In fact, Barton argues, carbon dioxide is obviously harmless since it carbonates beverages. In opposition to the Waxman-Markey bill that aimed to cap CO2 emissions, Barton stated, “I’m creating it as I talk to you. It’s in your Coca-Cola, your Dr. Pepper and your Perrier water. It’s necessary for human life. It’s odorless, colorless, tasteless, doesn’t cause cancer, doesn’t cause asthma. There’s nobody that’s ever been admitted to a hospital because of CO2 poisoning.”
George Will, Columnist at the Washington Post
Among the most reliable sources of global warming disinformation is Washington Post columnist George Will, who regularly rails against “global warming alarmism” armed with misleading quotes selected from 1970’s newspaper articles about global cooling. Criticizing a 2010 error by the U.N. Intergovernmental Panel on Climate Change (IPCC) on the retreat of Himalayan glaciers, Will himself offered a number of incorrect statements and misrepresented data as supposed proof that there is no scientific consensus on glacial retreat. Even after his distortions were revealed, Will continued to claim that he “accurately reported” the contents on an Arctic Climate Research Center document on declining sea ice, ignoring widespread calls for better fact-checking. These supposed facts are then repeated ad nauseam by climate change skeptics, entering the vast mythology of supposed scientific data supporting their views.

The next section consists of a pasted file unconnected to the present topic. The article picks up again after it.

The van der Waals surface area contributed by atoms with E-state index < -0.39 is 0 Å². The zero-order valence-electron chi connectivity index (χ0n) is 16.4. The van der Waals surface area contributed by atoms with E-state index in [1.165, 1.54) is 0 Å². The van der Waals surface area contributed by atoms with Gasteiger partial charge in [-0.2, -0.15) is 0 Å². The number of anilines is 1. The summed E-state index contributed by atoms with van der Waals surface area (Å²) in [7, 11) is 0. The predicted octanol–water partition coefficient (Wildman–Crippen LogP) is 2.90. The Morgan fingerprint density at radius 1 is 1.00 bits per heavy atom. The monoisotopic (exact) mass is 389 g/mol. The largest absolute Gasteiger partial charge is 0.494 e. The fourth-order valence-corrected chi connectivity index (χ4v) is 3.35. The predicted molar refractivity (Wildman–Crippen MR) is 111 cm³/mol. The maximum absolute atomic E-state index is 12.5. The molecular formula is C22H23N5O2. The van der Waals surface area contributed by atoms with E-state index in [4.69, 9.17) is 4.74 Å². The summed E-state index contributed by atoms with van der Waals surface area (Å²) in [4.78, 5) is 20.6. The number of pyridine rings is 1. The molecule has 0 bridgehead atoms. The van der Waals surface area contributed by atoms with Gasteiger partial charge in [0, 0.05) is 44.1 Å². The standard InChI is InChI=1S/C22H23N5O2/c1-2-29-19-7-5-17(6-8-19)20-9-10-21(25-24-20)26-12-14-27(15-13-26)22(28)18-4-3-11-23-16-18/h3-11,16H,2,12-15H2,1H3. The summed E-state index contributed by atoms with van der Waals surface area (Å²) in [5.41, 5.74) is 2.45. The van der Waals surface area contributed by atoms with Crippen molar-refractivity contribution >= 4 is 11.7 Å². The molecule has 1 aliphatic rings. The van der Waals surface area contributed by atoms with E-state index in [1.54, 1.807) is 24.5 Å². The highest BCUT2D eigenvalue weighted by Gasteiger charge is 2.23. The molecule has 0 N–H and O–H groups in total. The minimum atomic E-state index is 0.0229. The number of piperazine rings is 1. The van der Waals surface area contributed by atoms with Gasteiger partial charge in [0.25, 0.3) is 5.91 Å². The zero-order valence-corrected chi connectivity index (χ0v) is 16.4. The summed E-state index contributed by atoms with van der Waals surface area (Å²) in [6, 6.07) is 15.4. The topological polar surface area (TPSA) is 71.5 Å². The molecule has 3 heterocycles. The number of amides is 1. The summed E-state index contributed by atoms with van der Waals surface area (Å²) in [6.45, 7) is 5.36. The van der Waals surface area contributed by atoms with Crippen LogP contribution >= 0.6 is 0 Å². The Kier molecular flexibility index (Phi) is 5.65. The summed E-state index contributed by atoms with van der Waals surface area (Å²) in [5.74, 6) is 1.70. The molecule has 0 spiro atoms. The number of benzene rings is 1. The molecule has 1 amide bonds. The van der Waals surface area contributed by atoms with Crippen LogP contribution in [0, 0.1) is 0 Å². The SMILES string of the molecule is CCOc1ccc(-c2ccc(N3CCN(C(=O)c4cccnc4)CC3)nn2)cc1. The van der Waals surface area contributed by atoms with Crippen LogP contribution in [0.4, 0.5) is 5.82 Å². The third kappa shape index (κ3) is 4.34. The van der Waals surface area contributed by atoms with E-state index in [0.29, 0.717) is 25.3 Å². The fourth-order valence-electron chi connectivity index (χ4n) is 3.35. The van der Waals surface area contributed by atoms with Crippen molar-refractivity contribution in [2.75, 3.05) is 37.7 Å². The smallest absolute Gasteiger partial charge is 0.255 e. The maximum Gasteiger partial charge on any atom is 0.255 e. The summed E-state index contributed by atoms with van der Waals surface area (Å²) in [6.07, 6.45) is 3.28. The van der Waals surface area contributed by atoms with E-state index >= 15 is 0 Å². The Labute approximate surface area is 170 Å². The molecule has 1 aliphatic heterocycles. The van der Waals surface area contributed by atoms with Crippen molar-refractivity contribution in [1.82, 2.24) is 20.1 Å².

Glenn Beck, Radio Host
“Al Gore’s not going to be rounding up Jews and exterminating them. It is the same tactic, however. The goal is different. The goal is globalization… and you must silence all dissenting voices. That’s what Hitler did. That’s what Al Gore, the U.N., and everybody on the global warming bandwagon [are doing].”
Would you expect anything less from Glenn Beck, the chalk-wielding, sobbing former Fox television personality? The weird thing is, after years of making claims like these, repeating the popular refrain among his conservative buddies that global warming is “the biggest scam in history,” Beck went and gave an interview to USA Weekend in which he said “You’d be an idiot not to notice the temperature change,” admitting that there’s a legitimate case that global warming has been caused, at least in part, by mankind. Then again, Beck himself says “If you take what I say as gospel, you’re an idiot.”